I care less about people supporting a particular issue, and more about the tech industry just caring. People can disagree with me on an issue, but I’d still like to see them involved. And whatever you support, it only takes form when we don’t just say we care about something in a social media post, but when we put in time and dollars. That’s the dividing line between being noisy and being productive.
DK: You’ve written a lot about the importance of organizational culture and diversity in early startups. What’s your message when you talk to these companies?
My belief is that your company is your first product. Your organizational culture — especially as it relates to diversity — is established the moment you start a company. Once your team grows, once you have your first twenty employees, it’s very difficult to change a culture. Early hires are your culture.
We look for founders who think with these principles. What we saw very early on were founders starting to ask questions around diversity. They had read articles or seen diversity reports from larger companies, and they were wondering what they should be thinking about. I’m not the expert here, but we put together a resource guide from those who are experts, to help our startups prioritize diversity from the early days.
We think that this is so important for two reasons:
First, it’s practical. It’s been proven that diverse teams lead to better outcomes, have more personal experiences being brought it, and because of it, have a broader, better set of ideas.
And second, it’s moral and philosophical. Sometimes people lead with that and say “we care about diversity because it’s the right thing to do.” And of course it is. But I think saying it’s the right thing to do allows diversity to be prioritized or de-prioritized amongst a number of other things that are also the right thing to do. I don’t think that’s the right way of thinking. The same way capital can be a force multiplier on your idea, diversity is a force multiplier on your ability to achieve success.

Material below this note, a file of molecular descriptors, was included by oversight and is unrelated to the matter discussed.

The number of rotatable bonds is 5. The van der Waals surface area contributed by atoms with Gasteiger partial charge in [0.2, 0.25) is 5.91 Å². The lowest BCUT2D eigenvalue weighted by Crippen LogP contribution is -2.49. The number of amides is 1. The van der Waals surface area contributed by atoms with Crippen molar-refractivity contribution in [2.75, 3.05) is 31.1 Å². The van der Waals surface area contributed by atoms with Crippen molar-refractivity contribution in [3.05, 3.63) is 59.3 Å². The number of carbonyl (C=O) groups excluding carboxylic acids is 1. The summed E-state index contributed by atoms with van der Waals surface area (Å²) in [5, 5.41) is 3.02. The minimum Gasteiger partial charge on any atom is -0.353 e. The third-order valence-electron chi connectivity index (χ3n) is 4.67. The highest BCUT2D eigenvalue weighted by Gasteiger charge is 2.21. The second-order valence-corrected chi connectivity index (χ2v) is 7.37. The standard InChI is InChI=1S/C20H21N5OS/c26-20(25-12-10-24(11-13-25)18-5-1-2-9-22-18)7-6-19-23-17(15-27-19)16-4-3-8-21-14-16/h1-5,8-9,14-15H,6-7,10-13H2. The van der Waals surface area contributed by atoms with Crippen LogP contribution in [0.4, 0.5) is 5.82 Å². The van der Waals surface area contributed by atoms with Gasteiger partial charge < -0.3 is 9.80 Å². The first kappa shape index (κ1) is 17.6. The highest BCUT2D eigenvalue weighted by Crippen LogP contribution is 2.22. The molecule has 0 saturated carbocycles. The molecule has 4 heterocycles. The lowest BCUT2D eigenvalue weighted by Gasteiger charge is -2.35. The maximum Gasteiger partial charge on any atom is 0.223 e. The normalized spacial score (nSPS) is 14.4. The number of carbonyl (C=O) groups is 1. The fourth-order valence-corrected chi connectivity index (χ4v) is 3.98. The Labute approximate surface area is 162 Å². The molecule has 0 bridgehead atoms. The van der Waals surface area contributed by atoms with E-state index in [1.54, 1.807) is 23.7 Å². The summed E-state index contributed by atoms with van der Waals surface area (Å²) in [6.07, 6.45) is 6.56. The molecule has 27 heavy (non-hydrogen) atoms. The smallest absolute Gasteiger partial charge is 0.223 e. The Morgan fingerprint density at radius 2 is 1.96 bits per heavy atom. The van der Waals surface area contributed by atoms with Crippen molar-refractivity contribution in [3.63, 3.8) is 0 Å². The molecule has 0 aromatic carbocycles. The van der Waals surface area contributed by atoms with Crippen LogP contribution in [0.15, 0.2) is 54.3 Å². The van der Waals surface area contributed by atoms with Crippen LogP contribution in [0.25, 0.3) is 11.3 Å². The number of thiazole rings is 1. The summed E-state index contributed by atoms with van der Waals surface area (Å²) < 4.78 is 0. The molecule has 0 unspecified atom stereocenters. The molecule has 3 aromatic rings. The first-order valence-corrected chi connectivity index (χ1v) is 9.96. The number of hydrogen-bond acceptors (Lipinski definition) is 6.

When your investors are saying they want you to focus on that versus just moving fast and maybe hiring people that don’t look like you later, it gives it a lot more weight.
The same way capital can be a force multiplier on your idea, diversity is a force multiplier on your ability to achieve success.
DK: How do you help startups move from the philosophical side to actually implementing these practices?
We never say let’s sit down and write out a bunch of mission documents. It comes down to hiring. We lead people through this discussion:
“You’ve raised some money and you’re ready to post your job descriptions. Besides looking for tech skills, what are you looking for in the people you hire? What are the interview questions you’re going to ask to assess these attributes or characteristics?”
And founders nod and list a few attributes. But the real test is when you ask:
“Let’s say you’re interviewing someone who is off the charts from a skills perspective, but lacks the attributes or characteristics you want to hire for from a culture perspective. Would you hire that person?
And if a company says yes, they’re not being intentional about their culture. If they say no, they’re being diligent about screening by more than hard skills. We believe this is so important from the start.
The U.S. Digital Service works with other players inside and outside of the government to rethink how we build and buy digital services and attract top technical talent into public service, to improve the efficacy and efficiency of information technology in the federal government. By engaging technologists from outside of the U.S. government, the U.S. Digital Service will illustrate best practices and methodologies by sharing examples of how this work has been approached and completed in other industries, inciting future action across the government technology ecosystem.